President's Perspective Early December 2015

Richard Derner, DPM FACFAS

“That'll be the day.” John Wayne, The Searchers
Richard Derner, DPM, FACFAS
ACFAS President

As an experienced practitioner, I have given a great deal of thought as to where our profession is and where it should be going. Some may say, “this is a dream,” or “that’ll be the day,” but I am hoping it will soon be a reality.

I believe a conversation has to start in order for our profession to continue to grow and move to the next level of maturation. Before saying this is impossible or it should never happen, look inside yourself, as I have, and I think you will agree this must occur.

What is the future of our profession? It is becoming more obvious there is going to be a separation between the surgical and nonsurgical foot and ankle surgeon. Similar to the dentists and oral surgeons, there is a need for the surgical and non-surgical podiatrist.

Years ago, surgery was performed by almost all podiatrists regardless of training. The rationale was related to reimbursement; there was a significant difference in the reimbursement for surgical vs. non-surgical procedures. Today, most podiatrists still perform surgery, however, the difference is that the reimbursement of surgery is greatly reduced. One can be quite productive/successful in treating conditions within the office rather than performing surgery.

Therefore, in order for our profession to move forward, we need to realize some in our profession may elect not to perform surgery. Once we realize this fact, our profession will become stronger. This doesn’t mean we should change the education model of our profession; in fact, it is even more critical to continue to improve the quality of our medical school education. Every student must graduate with the same skills and knowledge in order to diagnose and treat every condition involving the foot and ankle, which includes maintaining the three-year residency model. However, not all will be performing surgery; there is no harm in referring patients to skilled surgeons once conservative measures are exhausted.

Every medical school graduate should have the right to be educated to the best of his or her ability. As in allopathic medicine, not every orthopaedic physician completing their residency becomes a surgeon. They realize, either by choice or circumstance, that surgery is not for them. However, they are still able to treat patients successfully and are integral parts of the healthcare system. Is there anything wrong with the idea of both surgical and non-surgical podiatrists? I don’t think so, and I’ll give you a simple example: A patient comes into the office with heel pain. We realize most cases are treated successfully without the need for surgery. Treating the symptomatic patient with injections, orthotics, night splints, physical therapy, etc. is a productive process. But when this treatment fails, the patient is then referred to one of your partners who routinely performs surgery for treatment. The reality is the procedure itself pays minimally in relation to all the conservative modalities performed.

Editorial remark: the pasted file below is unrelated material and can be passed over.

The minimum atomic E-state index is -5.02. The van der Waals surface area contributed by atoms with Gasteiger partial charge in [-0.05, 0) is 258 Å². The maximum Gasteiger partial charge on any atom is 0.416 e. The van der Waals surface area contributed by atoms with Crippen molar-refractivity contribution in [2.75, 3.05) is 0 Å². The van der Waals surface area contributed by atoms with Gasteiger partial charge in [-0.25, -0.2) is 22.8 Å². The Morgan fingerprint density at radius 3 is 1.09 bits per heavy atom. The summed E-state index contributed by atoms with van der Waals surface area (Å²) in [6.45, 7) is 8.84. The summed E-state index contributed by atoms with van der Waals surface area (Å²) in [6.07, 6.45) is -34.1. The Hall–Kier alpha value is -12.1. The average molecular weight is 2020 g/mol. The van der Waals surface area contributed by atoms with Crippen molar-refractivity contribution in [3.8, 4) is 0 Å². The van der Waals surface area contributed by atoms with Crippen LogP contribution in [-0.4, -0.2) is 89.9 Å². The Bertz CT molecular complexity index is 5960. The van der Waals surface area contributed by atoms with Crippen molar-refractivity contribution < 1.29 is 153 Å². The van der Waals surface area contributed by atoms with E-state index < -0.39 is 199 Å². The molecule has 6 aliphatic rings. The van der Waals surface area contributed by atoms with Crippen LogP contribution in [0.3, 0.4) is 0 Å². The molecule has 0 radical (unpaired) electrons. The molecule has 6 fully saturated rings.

This is a maturation process of our profession. It won’t be palatable for some, but I believe it is necessary. I feel we need to head toward this direction in order for our specialty to move forward and be completely integrated into the healthcare system.

Please understand this is not a concept in which those who do not perform surgery are second-class citizens, and it is not about each of us individually and our egos. It is about what’s best for our profession.

Our surgical decision-making is often times judged in our greater medical community, and the results that are produced. We need to look inside our own home in order to move forward—our profession will be that much stronger once we have completed this significant journey.

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